Denmark Vesey’s Garden

Slavery and Memory in the Cradle of the Confederacy


Denmark Vesey’s Garden uses the small place of Charleston, South Carolina, to tell a large tale, what we remember of history and what we prefer to forget. It is a fascinating and unflinching performance, showing that all of American history can inhabit a few greying square miles.”

— Edward Ball, National Book Award–winning author of Slaves in the Family


Denmark Vesey's Garden Book Cover

A book that strikes at the source of the recent flare-ups over Confederate symbols in Charlottesville, New Orleans, and elsewhere, Denmark Vesey’s Garden reveals the deep roots of these controversies and traces them to the capital of slavery in the United States: Charleston, South Carolina, where almost half of the slaves brought to the U.S. stepped onto our shores, where the first shot at Fort Sumter began the Civil War, and where Dylann Roof murdered nine people at Emanuel A.M.E. Church, which was co-founded by Denmark Vesey, a black revolutionary who plotted a massive slave insurrection in 1822.


As early as 1865, former slaveholders and their descendants began working to construct a romanticized memory of the antebellum South. In contrast, former slaves, their descendants, and some white allies have worked to preserve an honest, unvarnished account of slavery as the cruel system it was.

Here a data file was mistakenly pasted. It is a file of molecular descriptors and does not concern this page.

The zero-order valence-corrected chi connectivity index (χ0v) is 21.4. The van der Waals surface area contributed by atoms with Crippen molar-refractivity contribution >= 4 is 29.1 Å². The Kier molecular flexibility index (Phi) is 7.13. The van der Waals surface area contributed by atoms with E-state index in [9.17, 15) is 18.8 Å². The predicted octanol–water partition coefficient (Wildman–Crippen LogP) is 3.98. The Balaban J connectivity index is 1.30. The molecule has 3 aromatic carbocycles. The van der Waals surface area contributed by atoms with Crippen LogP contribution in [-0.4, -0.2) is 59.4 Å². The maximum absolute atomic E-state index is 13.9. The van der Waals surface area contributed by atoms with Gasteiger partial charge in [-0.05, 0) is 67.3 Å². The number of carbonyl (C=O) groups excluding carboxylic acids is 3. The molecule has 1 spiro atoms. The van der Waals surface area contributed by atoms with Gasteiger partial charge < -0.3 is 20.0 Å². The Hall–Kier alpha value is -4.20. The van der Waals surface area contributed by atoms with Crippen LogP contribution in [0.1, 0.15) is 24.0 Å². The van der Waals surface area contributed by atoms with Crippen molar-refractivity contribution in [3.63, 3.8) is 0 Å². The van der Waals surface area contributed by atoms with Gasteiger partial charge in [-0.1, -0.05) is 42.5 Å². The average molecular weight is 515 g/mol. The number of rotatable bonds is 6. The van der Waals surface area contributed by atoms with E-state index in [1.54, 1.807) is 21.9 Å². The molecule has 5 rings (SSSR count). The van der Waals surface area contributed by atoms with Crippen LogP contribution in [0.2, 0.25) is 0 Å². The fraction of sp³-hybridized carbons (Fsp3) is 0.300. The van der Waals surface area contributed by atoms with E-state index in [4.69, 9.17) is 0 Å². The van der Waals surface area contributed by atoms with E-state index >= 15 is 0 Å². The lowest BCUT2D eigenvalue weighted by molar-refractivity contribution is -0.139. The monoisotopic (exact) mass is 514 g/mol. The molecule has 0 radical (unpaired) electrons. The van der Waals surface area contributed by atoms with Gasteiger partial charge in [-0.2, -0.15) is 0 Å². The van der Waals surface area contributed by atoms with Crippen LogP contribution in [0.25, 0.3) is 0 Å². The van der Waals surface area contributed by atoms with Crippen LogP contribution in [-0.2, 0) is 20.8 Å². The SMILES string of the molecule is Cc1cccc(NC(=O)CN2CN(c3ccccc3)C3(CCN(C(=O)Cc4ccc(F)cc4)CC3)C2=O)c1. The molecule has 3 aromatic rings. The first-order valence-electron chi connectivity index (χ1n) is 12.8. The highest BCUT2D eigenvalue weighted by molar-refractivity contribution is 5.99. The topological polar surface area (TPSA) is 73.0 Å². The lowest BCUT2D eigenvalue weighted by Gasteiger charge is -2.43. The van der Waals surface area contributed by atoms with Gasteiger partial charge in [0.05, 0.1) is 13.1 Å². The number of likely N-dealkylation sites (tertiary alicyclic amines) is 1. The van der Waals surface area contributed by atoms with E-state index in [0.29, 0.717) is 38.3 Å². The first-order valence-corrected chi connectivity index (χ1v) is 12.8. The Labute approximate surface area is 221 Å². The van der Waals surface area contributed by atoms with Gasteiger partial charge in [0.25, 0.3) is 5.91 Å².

Examining public rituals, controversial monuments, and competing musical traditions, Denmark Vesey’s Garden tracks these two rival memories from the Civil War to recent decades—when a segregated tourism industry reflecting these opposing visions of the past took hold in the popular vacation destination. Denmark Vesey’s Garden exposes a hidden dimension of America’s deep racial divide, joining the small bookshelf of major, paradigm-shifting interpretations of slavery’s enduring legacy in the United States.

Available online and at your favorite booksellers

Fig 53-Chevaux at Miles Brewton-by authors-June 2017

“Eye-opening history...the authors offer a richly detailed, vivid re-creation of the entire era...

An important and fascinating examination of American slavery’s aftermath.”

Kirkus Reviews (starred review) 

“Kytle and Roberts’s combination of encyclopedic knowledge of Charleston’s history and empathy with its inhabitants’ past and present struggles make them ideal guides to this troubled history.”

Publishers Weekly (starred review)

"[A] fascinating and important new historical study" that "examines...the place where the ways slavery is remembered mattered most."

Janet Maslin, New York Times


“Denmark Vesey’s Garden reveals that the long struggle over how Americans remember slavery has been inseparable from the long struggle for racial justice.”

— Ibram X. Kendi, National Book Award–winning author of Stamped from the Beginning: The Definitive History of Racist Ideas in America

“Nothing has shaped this nation more than slavery and its legacy. Kytle and Roberts’s meticulous research, compelling writing, and thoughtful analysis are vital to our nation at a time when we were haunted by a history we need to understand more deeply.”

— Bryan Stevenson, New York Times bestselling author of Just Mercy: A Story of Justice and Redemption